29 Jun Walking, Hiking and Canoeing through the Wilderness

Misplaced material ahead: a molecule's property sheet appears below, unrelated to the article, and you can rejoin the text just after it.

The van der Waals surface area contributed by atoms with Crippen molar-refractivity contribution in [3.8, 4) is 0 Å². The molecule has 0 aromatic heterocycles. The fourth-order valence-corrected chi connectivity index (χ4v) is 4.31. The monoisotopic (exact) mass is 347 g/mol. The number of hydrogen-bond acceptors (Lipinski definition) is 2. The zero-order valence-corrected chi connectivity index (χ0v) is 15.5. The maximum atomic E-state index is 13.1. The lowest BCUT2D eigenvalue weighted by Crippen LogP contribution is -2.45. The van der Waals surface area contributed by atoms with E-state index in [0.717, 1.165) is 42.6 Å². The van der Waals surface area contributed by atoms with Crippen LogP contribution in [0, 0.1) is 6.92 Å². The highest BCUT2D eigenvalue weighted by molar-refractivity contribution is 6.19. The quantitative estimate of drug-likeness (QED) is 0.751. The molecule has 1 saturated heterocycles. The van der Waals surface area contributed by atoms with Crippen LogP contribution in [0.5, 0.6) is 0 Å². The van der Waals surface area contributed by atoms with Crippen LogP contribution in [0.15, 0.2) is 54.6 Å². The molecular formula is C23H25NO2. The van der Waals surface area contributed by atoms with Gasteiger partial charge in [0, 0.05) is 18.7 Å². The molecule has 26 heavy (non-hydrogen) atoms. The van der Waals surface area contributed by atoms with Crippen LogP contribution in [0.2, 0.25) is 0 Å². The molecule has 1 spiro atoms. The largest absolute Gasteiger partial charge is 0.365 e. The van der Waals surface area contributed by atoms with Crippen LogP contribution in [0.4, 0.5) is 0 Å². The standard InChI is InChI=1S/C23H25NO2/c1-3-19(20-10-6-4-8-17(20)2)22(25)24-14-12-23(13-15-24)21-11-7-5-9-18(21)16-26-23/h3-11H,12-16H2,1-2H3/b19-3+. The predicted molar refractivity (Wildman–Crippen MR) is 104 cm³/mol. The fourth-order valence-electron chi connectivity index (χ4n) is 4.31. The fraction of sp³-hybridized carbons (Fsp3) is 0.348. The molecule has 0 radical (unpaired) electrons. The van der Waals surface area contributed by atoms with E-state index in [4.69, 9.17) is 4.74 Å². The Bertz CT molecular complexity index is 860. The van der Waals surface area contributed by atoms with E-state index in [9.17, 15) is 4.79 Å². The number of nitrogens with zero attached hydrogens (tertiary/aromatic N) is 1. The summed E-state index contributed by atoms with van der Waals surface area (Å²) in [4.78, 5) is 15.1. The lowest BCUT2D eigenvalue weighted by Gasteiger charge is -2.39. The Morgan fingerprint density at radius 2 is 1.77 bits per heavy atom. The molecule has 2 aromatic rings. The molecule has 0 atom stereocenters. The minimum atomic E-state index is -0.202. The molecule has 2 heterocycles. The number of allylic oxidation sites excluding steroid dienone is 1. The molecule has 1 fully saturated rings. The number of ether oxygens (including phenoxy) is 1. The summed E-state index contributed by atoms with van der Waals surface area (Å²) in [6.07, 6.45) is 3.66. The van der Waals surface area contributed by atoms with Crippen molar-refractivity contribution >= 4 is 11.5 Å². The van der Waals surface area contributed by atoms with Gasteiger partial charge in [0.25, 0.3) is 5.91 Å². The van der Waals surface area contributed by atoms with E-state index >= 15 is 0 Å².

This week, training has continued for the interns as we are starting to embrace the more challenging programs offered at Fire Island; Seining, Horseshoe Crab Walks, Hikes to the Breach, and Canoeing. If this doesn’t sound difficult enough, we are doing all of these programs within the same week and in the intense summer heat. It’s safe to say that this week has resulted in great memories and bonds formed, as well as killer sunburns and bruises. We got to take part in the seining and canoeing programs at Watch Hill this week where we learned how to conduct and participate in these tours. During seining, we learned how to properly use the seining nets and learned what equipment would be required on our part in order to ensure a safe yet fun experience for all. Water shoes, sunscreen and bug repellant were an absolute must this week, as you always want to put safety first whenever you are walking into a more wild-type of habitat. For those of you out there who may not know, Seining is a form of fishing performed in shallow waters in order to see what kinds of marine life are living there. Seining involves the use of a long 2-person net, similar to a volleyball net, that is carefully dragged near the bottom of the ocean floor to gently scoop up some marine creatures. The net is then placed on the sand near the water as all participants have the chance to check the net for any creatures that can then be placed into a bucket of water for further examination. Twice this week we also got to participate in canoe training in order to become certified, as well as learn how to perform rescues and learn some facts about the salt marsh we were canoeing through. We learned everything about canoeing, from carrying the canoe to the launch site, to all the different strokes and how to navigate the waters. Things got especially interesting when we performed some mock rescue attempts while in the water by the bay. We learned multiple techniques on how to help capsized canoe crews by both emptying the water from the canoe, as well as assisting the fallen members back into their canoes, or towing them back to shore. During each phase of training, we were urged to always reflect on how our presence in the salt marsh can affect the ecosystem with every small movement we make. Whether it is scaring away shore birds, overfishing or clamming, or stepping around in the marsh-grasses, we are having some kind of impact on the marine life in that area. The presence of certain marine life can give a clue as to how healthy the ecosystem is within that habitat in order to do a sort of census or quality control of the waters. After major storms, some more exotic marine life can be found, such as puffer fish. During our training in the seining program, we found only native marine life, such as blue claw crabs, lady crabs, silver bait fish, hermit crabs and sea snails. We also had the opportunity to view some of the aquatic flora that was caught in the net, where it was determined that while the water quality wasn’t perfect, it was in much better shape than in previous years. People often don’t realize the effects they have on such major environments, and how these places are so important to us. Some of the problems facing these small bay-side habitats are overfishing, pollution, and harmful bacteria that can be created by over-use of lawn fertilizers, dumping garbage into the water, or just as simple as a lack of commercial fishing regulations. These problems can kill or slow the development of these habitats, which then worsens the problem as the marine life can no longer help clean the water and air. If we are not careful, one day all that will appear in our seining nets is dead marine life and garbage. This was definitely emphasized during the Horseshoe Crab program hosted at the Fire Island Lighthouse, as we got to have a hands-on experience holding the crabs and learning their importance in the ecosystem. We even got the opportunity to walk over to the bay on a full moon in order to watch the crabs mate and lay their eggs along the shore. It was a truly amazing experience, as many visitors had never been to the lighthouse, or had ever seen a horseshoe crab so close up. The horseshoe crab is truly a very gentle and peaceful creature that needs to be treated with respect and must be protected in order to keep our oceans and bays clean and functional for future generations.